Rodents, especially rats and mice, have been a known public health threat for centuries and are emblematic of poverty, underdevelopment and epidemics. They attack and damage crops grown in the field, as well as damaging stored crops in homes, warehouses and factories, effectively damaging and contaminating food across all production value chains. Rodents cause problems in cities, where they feed on human refuse, damage sewage and drainage systems, undermine foundations, damage electrical wires and gas supplies and can terrorise citizens by entering people’s homes and even biting people. There have been increasing case numbers of serious diseases linked to rats, including plague, Lassa fever, hantavirus, leptospirosis, typhus, toxoplasmosis, babesiosis, Lyme disease and leishmaniasis. With rodents transmitting more than 60 diseases to people and domestic animals, damaging food production systems, and exacerbating sanitation problems, few would argue society’s rodent problems have been solved.
Despite this, rats and mice are arguably one of the most neglected pest problems the world over, and there has been relatively little global research on rodent pest management since the advent of anticoagulant rodenticides in the 1950s. Although some of these poisons can work very well, their usage is increasingly challenged because of their damage to human health and the environment. In particular, indiscriminate large-scale use of rat poisons is known to drive biodiversity loss and such changes can lead to outbreaks of zoonotic diseases. The commercial private sector continues to advocate the use of poisons and is currently doing little to develop alternative rodent management technologies. Safe and effective use of poisons requires extensive training, whilst many poor communities say rat poisons are ineffective, unaffordable or unavailable. Ultimately many poor families resort to highly toxic and illegal substances for rat control. The poor application of rodenticides often results in treatment failures, leading to apathy and widespread acceptance of rodent pests in the environment. Many poor communities suffer from low awareness and ingrained defeatism when trying to control rodents and therefore acquiesce to rodent damage.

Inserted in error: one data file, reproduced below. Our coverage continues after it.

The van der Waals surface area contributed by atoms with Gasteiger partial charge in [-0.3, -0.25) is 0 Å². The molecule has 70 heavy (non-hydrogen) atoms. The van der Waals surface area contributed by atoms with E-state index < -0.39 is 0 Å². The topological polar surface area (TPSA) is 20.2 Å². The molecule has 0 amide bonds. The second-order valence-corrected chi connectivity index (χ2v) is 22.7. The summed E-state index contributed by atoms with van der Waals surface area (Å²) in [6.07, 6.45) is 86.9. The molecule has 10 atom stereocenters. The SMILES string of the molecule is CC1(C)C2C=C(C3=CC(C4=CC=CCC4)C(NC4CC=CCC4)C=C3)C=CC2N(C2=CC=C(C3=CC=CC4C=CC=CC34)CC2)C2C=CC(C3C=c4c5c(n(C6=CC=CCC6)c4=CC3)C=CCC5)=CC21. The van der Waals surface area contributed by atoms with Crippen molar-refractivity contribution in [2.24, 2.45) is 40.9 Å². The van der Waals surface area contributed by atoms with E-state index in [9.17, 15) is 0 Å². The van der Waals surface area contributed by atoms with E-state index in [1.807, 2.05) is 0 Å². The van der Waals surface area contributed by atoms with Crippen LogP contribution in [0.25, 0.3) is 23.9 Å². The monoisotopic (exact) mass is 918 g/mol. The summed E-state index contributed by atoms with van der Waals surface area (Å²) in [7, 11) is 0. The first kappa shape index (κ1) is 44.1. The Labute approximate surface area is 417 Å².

What is NRI's solution?
NRI research has sought to develop alternatives to poisons with a view to developing safer and more sustainable methods of rodent control. For example, funding received through DFID brought the institute together with researchers from China and Tanzania to develop fertility control of rodent pests. Fertility control has long been argued to be more ecologically sustainable, more cost-effective, more humane and more effective than mortality control using poisons. This research led by the institute has resulted in commercialised products in China, which are now in the final stages of being registered in Tanzania and other East African countries. The use of fertility control has been shown to have no adverse environmental impacts and particularly works well to regulate population outbreaks of rodents, reducing their numbers and subsequent crop damage and disease impacts. The institute’s research has also increased our understanding on the role of predation to control rodent pests, such as understanding the landscape of fear created by predators of rodents and how the smell of predators can be used to repel rodents from food storage areas.